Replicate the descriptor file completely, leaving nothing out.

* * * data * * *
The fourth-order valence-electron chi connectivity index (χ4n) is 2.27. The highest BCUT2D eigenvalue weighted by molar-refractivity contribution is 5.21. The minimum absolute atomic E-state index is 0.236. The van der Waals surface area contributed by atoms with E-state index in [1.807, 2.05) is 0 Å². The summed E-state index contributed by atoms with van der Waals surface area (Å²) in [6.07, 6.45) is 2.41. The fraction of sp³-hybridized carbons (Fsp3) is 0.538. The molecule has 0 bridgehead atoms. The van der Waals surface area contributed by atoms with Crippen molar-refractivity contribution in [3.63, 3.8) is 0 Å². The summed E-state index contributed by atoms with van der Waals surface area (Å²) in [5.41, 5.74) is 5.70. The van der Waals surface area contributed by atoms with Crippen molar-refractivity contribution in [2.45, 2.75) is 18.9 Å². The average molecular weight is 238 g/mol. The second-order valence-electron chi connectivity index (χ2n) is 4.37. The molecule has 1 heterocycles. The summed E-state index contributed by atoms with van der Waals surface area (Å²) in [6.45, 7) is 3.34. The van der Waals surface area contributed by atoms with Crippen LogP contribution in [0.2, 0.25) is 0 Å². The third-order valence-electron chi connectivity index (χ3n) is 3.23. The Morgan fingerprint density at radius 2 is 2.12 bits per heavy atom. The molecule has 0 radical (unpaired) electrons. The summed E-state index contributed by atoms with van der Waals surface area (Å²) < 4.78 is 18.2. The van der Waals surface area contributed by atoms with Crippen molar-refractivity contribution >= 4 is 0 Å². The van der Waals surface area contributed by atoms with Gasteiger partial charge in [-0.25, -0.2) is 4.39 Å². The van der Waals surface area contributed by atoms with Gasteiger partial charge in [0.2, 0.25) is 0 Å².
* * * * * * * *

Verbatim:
The fourth-order valence-electron chi connectivity index (χ4n) is 2.27. The highest BCUT2D eigenvalue weighted by molar-refractivity contribution is 5.21. The minimum absolute atomic E-state index is 0.236. The van der Waals surface area contributed by atoms with E-state index in [1.807, 2.05) is 0 Å². The summed E-state index contributed by atoms with van der Waals surface area (Å²) in [6.07, 6.45) is 2.41. The fraction of sp³-hybridized carbons (Fsp3) is 0.538. The molecule has 0 bridgehead atoms. The van der Waals surface area contributed by atoms with Crippen molar-refractivity contribution in [3.63, 3.8) is 0 Å². The summed E-state index contributed by atoms with van der Waals surface area (Å²) in [5.41, 5.74) is 5.70. The van der Waals surface area contributed by atoms with Crippen molar-refractivity contribution in [2.45, 2.75) is 18.9 Å². The average molecular weight is 238 g/mol. The second-order valence-electron chi connectivity index (χ2n) is 4.37. The molecule has 1 heterocycles. The summed E-state index contributed by atoms with van der Waals surface area (Å²) in [6.45, 7) is 3.34. The van der Waals surface area contributed by atoms with Crippen LogP contribution in [0.2, 0.25) is 0 Å². The third-order valence-electron chi connectivity index (χ3n) is 3.23. The Morgan fingerprint density at radius 2 is 2.12 bits per heavy atom. The molecule has 0 radical (unpaired) electrons. The summed E-state index contributed by atoms with van der Waals surface area (Å²) < 4.78 is 18.2. The van der Waals surface area contributed by atoms with Crippen molar-refractivity contribution >= 4 is 0 Å². The van der Waals surface area contributed by atoms with Gasteiger partial charge in [-0.25, -0.2) is 4.39 Å². The van der Waals surface area contributed by atoms with Gasteiger partial charge in [0.2, 0.25) is 0 Å².